Sunday, November 18, 2012

Talking Points & Resources

Aack!  I'm told the link doesn't work & it's dinner time & my kids are acting like... kids.  Here's the text.  Sorry for the lack of formatting!  I'll try to fix it later!  :)

The amazing Marianne Baker Bolduc has compiled some talking points and resources.  Not being a pro blogger, I don't know how to transfer all of her formatting, so I'm just going to send you to a link.  It's great info that you may find very helpful in preparing for the school board meeting, as well as for letter writing.  Thank you, Marianne!

If you intend to speak at the school board meeting, here are some ideas for talking points.
They are divided into three sections: General ideas, Barriers to breastfeeding, and Long-
term health outcomes, and Other Resources. Remember that you have only two minutes, so
it is usually best to focus on just one or two ideas.

General Ideas

Babies should be free to eat in public. Breastfeeding is the optimum method of infant
feeding. Breastfed babies need to eat frequently, and thus, need to be free to eat
in public. Several studies have found that embarrassment and concerns about
breastfeeding in public are major barriers to continuation of breastfeeding.

“The legislature has found that breastfeeding a baby is an important
and basic act of nurture that must be encouraged in the interests of
maternal and child health and family values. Texas Health and Safety

Code, § 165.001.

The legislature recognizes breast-feeding as the best method of
infant nutrition. Texas Health and Safety Code, § 165.001.

Barriers to Breastfeeding

Several studies have found that embarrassment and concerns about breastfeeding in
public are major barriers to continuation of breastfeeding. Failing to breastfeed for
at least six months leads to worse health outcomes for babies and mothers. See, for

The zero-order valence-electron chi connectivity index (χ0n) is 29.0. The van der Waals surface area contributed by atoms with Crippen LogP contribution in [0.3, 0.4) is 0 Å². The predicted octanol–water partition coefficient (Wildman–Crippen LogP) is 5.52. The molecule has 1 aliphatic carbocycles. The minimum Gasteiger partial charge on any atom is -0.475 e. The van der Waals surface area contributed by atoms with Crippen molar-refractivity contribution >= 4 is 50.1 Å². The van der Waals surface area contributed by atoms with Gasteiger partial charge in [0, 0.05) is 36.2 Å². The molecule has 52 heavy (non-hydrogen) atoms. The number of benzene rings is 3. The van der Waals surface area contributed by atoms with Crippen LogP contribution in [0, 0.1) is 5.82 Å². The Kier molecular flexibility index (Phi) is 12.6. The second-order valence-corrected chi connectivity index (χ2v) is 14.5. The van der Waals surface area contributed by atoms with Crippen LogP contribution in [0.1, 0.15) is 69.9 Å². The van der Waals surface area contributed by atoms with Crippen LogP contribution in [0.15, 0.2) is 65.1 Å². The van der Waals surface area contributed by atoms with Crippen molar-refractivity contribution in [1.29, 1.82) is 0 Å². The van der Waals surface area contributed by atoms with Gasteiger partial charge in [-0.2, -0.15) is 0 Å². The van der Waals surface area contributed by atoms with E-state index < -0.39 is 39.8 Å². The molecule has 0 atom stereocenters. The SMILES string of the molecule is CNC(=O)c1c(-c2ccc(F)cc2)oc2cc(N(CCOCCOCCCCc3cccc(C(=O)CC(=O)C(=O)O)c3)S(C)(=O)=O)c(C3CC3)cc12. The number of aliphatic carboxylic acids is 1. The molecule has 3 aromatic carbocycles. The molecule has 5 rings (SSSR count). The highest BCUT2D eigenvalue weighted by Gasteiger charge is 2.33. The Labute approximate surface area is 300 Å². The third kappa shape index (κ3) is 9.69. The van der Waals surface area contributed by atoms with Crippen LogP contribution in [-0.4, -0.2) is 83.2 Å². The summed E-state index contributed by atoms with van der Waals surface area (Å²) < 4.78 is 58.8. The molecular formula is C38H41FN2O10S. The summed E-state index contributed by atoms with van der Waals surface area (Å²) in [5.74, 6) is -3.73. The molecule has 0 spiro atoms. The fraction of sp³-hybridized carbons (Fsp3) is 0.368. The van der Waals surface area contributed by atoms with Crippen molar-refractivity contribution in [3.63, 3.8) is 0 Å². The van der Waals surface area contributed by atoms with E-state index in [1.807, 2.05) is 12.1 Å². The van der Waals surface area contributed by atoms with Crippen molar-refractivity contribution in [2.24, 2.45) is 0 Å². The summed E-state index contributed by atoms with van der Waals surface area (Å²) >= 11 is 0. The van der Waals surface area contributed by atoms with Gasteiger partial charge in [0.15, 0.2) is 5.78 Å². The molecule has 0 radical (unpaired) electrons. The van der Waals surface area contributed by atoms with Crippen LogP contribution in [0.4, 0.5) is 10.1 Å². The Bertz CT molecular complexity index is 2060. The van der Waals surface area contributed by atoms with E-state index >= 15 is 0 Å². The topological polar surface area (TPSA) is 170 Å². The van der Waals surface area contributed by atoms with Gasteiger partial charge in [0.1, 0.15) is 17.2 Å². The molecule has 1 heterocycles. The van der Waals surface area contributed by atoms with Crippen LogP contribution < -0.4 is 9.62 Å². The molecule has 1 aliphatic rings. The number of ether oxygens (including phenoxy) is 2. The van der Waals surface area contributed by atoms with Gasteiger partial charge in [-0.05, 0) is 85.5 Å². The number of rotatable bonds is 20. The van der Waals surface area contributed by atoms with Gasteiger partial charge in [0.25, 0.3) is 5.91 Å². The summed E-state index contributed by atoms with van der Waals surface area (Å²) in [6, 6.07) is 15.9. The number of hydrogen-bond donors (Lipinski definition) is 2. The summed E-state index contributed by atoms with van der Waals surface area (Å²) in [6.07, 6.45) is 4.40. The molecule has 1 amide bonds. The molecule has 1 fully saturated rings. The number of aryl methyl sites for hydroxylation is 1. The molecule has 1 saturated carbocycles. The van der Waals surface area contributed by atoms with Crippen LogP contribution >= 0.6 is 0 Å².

Nursing women “felt ‘vulnerable’ nursing in public. Certain proactive behaviors and
personal attributes as well as support from other women enabled them to breastfeed
successfully in public.”

Sheeshka J, Potter B, Valaitis R, et al.: Women's experiences
breastfeeding in public places, Journal of Human Lactation 2001;

"The variability in support for breastfeeding by managers of
restaurants and shopping centers will continue to create uncertainty
for mothers wishing to breastfeed in these public places."
McIntyre E, Turnbull D, Hiller J: Breastfeeding in public places,
Journal of Human Lactation 1999; 15(2):131-135.

“Public perception needs to be changed and legislation prohibiting
discrimination against breastfeeding in public needs to be
encouraged and supported,” based on findings that more than
a quarter of surveyed adults found breastfeeding in public

Li R, Fridinger F, Grummer-Strawn L: Public perceptions on
breastfeeding constraints, Journal of Human Lactation 2002;

American Academy of Pediatrics: “Lack of family and broad

societal support is an obstacle to breastfeeding.” Policy statement:
Breastfeeding and the use of human milk, Pediatrics February
2005; 115(2):496-506. Full text of this statement at http://;115/2/496

Scott J, Landers M, Hughes R, et al.: Psychosocial factors associated
with abandonment of breastfeeding prior to hospital discharge,
Journal of Human Lactation 2001; 17(1):24-30.

“Interventions to increase public acceptance of breastfeeding
include legislation ensuring the right to breastfeed.” Shealy KR,
Li R, Benton-Davis S, Grummer-Strawn LM. The CDC Guide to
Breastfeeding Interventions. Atlanta: U.S. Department of Health and
Human Services, Centers for Disease Control and Prevention, 2005.
Full text at

Long-Term Health Outcomes

Breastfeeding Reduces Obesity:

Breastfeeding reduces the risk of childhood obesity. Breastfed children have a 30% reduction in
the risk of becoming obese in childhood compared with formula-fed infants. Obesity is linked with
increases in the development of diabetes, hypertension, and other cardiovascular diseases—
expensive and debilitating conditions to treat.
Lancet 2002; 359:2003-2004. Pediatrics 2002; 110:597-608.

Breastfeeding Is Linked to Higher IQ:

Numerous studies link breastmilk and breastfeeding with improved cognitive function and
neurodevelopment in infants. Texas needs a population of bright school children as the basis of a
secure future workforce.
Lancet 1992; 339:261-262. Developmental Medicine and Child Neurology 1998; 40:163-
Acta Paediatrica 2002; 91(3):267-274.

Breastfeeding Reduces Health-Care Costs by Improving Child Health:

According to a USDA cost analysis, a minimum of $3.6 billion would be saved if breastfeeding
rates are increased from present levels to those recommended by the Surgeon General. This
figure probably underestimates the true savings, as the study only looks at 3 of the childhood
illnesses that breastfeeding protects against: otitis media (ear infection), gastroenteritis (diarrhea),
and necrotizing enterocolitis (a bowel infection of premature infants). Currently, Texans spend
huge amounts of personal, insurance, and tax dollars treating medical problems that could be